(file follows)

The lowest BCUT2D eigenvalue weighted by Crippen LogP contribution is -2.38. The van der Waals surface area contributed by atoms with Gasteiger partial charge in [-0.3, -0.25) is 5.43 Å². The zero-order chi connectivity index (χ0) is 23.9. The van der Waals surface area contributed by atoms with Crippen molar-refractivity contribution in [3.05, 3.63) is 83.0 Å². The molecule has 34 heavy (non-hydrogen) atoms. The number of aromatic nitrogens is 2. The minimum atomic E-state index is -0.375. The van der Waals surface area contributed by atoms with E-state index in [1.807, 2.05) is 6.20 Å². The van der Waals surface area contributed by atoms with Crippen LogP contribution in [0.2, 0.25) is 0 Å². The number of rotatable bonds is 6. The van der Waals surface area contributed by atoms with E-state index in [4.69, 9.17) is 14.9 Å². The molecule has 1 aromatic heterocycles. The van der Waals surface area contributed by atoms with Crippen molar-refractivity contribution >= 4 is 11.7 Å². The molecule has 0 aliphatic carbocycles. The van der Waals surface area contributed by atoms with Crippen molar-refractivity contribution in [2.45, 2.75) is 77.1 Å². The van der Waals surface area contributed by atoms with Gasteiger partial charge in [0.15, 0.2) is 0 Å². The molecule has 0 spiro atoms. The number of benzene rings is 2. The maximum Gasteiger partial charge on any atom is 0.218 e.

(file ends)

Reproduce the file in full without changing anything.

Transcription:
The lowest BCUT2D eigenvalue weighted by Crippen LogP contribution is -2.38. The van der Waals surface area contributed by atoms with Gasteiger partial charge in [-0.3, -0.25) is 5.43 Å². The zero-order chi connectivity index (χ0) is 23.9. The van der Waals surface area contributed by atoms with Crippen molar-refractivity contribution in [3.05, 3.63) is 83.0 Å². The molecule has 34 heavy (non-hydrogen) atoms. The number of aromatic nitrogens is 2. The minimum atomic E-state index is -0.375. The van der Waals surface area contributed by atoms with E-state index in [1.807, 2.05) is 6.20 Å². The van der Waals surface area contributed by atoms with Crippen LogP contribution in [0.2, 0.25) is 0 Å². The number of rotatable bonds is 6. The van der Waals surface area contributed by atoms with E-state index in [4.69, 9.17) is 14.9 Å². The molecule has 1 aromatic heterocycles. The van der Waals surface area contributed by atoms with Crippen molar-refractivity contribution >= 4 is 11.7 Å². The molecule has 0 aliphatic carbocycles. The van der Waals surface area contributed by atoms with Crippen molar-refractivity contribution in [2.45, 2.75) is 77.1 Å². The van der Waals surface area contributed by atoms with Gasteiger partial charge in [0.15, 0.2) is 0 Å². The molecule has 0 spiro atoms. The number of benzene rings is 2. The maximum Gasteiger partial charge on any atom is 0.218 e.